There is still no lead on the spate of listeria cases, which has claimed over 30 lives, as attempts to identify the source of the outbreak carry on.
This is according to the National Institute for Communicable Diseases (NICD) and the Health Department.
Every lead followed up
The investigation has seen various directorates with the Department of Health join forces with the departments of Trade and Industry and Agriculture, Forestry and Fisheries, as well as private sector organisations.
“Every lead suggestive of the potential source is being followed up. Case patients are being interviewed to determine detailed food histories for the period preceding their illness and as yet no patterns have been identified. In addition, case patients are being followed-up so that we can collate more complete outcome information,” the NICD and Health Department told Health24.
Listeriosis caused by the bacterium, Listeria monocytogenes can contaminate animal products and fresh produce, such as fruits and vegetables.
The foodborne illness has spread across the country with more than 500 cases detected in the last 11 months and 37 deaths reported.
Interestingly, most of the cases have been caused by a single strain of listeria, said clinical microbiologist and head of UCT's medical microbiology division Professor Mark Nicol.
“This suggests that there is a common source for these infections. The fact that this is a national outbreak (and not local or regional) implies that the most likely source is a food product that is distributed nationally. At present, it is not clear what the source is.”
Professor Nicol explained that it isn’t completely understood why some individuals develop mild disease, such as gastroenteritis while others develop severe illness, including bacteraemia - bacteria in the blood stream and meningitis.
More virulent strain of bacteria
What is known is that people at the extremes of age such as newborn infants and people older than 65 years of age are at increased risk of severe illness.
“Similarly, people who have a weakness in the cellular immune system, such as people living with HIV and those with malignancy or receiving chemotherapy, are also at increased risk,” said Professor Nicol.
“Pregnant women are particularly at risk, since the bacterium can spread to the placenta and infect the unborn child, causing premature delivery, stillbirth or infection in the young baby.”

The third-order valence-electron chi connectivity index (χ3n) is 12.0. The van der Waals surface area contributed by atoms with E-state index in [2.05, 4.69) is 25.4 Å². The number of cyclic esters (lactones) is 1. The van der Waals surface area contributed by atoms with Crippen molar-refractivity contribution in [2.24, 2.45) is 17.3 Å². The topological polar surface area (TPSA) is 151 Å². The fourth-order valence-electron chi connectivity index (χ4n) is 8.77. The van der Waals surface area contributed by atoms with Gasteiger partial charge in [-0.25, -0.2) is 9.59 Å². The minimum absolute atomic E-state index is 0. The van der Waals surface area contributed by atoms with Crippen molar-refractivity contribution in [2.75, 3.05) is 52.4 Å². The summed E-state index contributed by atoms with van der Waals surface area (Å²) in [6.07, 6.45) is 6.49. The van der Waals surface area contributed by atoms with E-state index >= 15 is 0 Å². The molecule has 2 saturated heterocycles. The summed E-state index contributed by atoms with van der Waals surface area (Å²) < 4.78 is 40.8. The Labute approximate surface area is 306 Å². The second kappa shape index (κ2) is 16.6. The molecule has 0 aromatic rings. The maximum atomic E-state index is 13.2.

However, Professor Nicol said a concerning feature of the current outbreak is that a number of cases have occurred in young, otherwise healthy, adults.
“This is unusual and may be related to the strain of bacterium causing the outbreak, which may be more virulent and therefore more likely to cause severe disease.”
Dr Jo Barnes, emeritus senior lecturer at Stellenbosch University's faculty of medicine and health sciences, said tracing the source of the infection is proving to be quite difficult due to some factors associated with it.
Lacking laboratory services
The first one is that the time between acquiring the infection and showing symptoms can be as long as 70 days.
“That means that by that time any traces of the food source that most likely transmitted the disease are long gone. Thus determining the source of the infection becomes a search for a needle in a haystack.”
The second complication, according to Dr Barnes, is that sometimes the symptoms can in the beginning resemble flu-like illness or a stomach upset.
“The availability of laboratory services to determine whether the patient really has a listeria infection can be lacking in many health service treatment facilities,” she warned.
In these facilities, such patients are simply treated symptomatically and they are never diagnosed and counted as infected with listeria, Dr Barnes said.
“It is therefore likely that the counts [recorded] are under-counts and not representative of the real situation.
“It is also possible that in some remote areas such infected persons can die without being diagnosed and entered into the formal statistics,” she said.
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